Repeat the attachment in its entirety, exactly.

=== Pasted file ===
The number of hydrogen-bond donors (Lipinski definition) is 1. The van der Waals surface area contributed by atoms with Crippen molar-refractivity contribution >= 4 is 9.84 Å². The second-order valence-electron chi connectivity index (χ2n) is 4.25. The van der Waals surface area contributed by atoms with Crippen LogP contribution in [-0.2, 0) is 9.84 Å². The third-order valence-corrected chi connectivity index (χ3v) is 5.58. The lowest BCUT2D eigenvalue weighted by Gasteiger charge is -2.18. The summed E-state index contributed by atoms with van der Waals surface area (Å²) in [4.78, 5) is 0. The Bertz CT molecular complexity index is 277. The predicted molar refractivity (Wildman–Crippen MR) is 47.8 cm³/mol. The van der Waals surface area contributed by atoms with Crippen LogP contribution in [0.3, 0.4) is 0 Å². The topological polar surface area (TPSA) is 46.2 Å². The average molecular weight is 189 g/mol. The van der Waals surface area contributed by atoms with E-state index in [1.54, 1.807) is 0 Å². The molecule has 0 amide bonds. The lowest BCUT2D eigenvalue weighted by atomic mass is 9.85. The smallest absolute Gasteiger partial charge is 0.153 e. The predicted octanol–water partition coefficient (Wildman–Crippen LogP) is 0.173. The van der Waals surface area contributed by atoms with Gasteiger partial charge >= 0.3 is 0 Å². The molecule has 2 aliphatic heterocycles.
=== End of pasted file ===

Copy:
The number of hydrogen-bond donors (Lipinski definition) is 1. The van der Waals surface area contributed by atoms with Crippen molar-refractivity contribution >= 4 is 9.84 Å². The second-order valence-electron chi connectivity index (χ2n) is 4.25. The van der Waals surface area contributed by atoms with Crippen LogP contribution in [-0.2, 0) is 9.84 Å². The third-order valence-corrected chi connectivity index (χ3v) is 5.58. The lowest BCUT2D eigenvalue weighted by Gasteiger charge is -2.18. The summed E-state index contributed by atoms with van der Waals surface area (Å²) in [4.78, 5) is 0. The Bertz CT molecular complexity index is 277. The predicted molar refractivity (Wildman–Crippen MR) is 47.8 cm³/mol. The van der Waals surface area contributed by atoms with Crippen LogP contribution in [0.3, 0.4) is 0 Å². The topological polar surface area (TPSA) is 46.2 Å². The average molecular weight is 189 g/mol. The van der Waals surface area contributed by atoms with E-state index in [1.54, 1.807) is 0 Å². The molecule has 0 amide bonds. The lowest BCUT2D eigenvalue weighted by atomic mass is 9.85. The smallest absolute Gasteiger partial charge is 0.153 e. The predicted octanol–water partition coefficient (Wildman–Crippen LogP) is 0.173. The van der Waals surface area contributed by atoms with Gasteiger partial charge >= 0.3 is 0 Å². The molecule has 2 aliphatic heterocycles.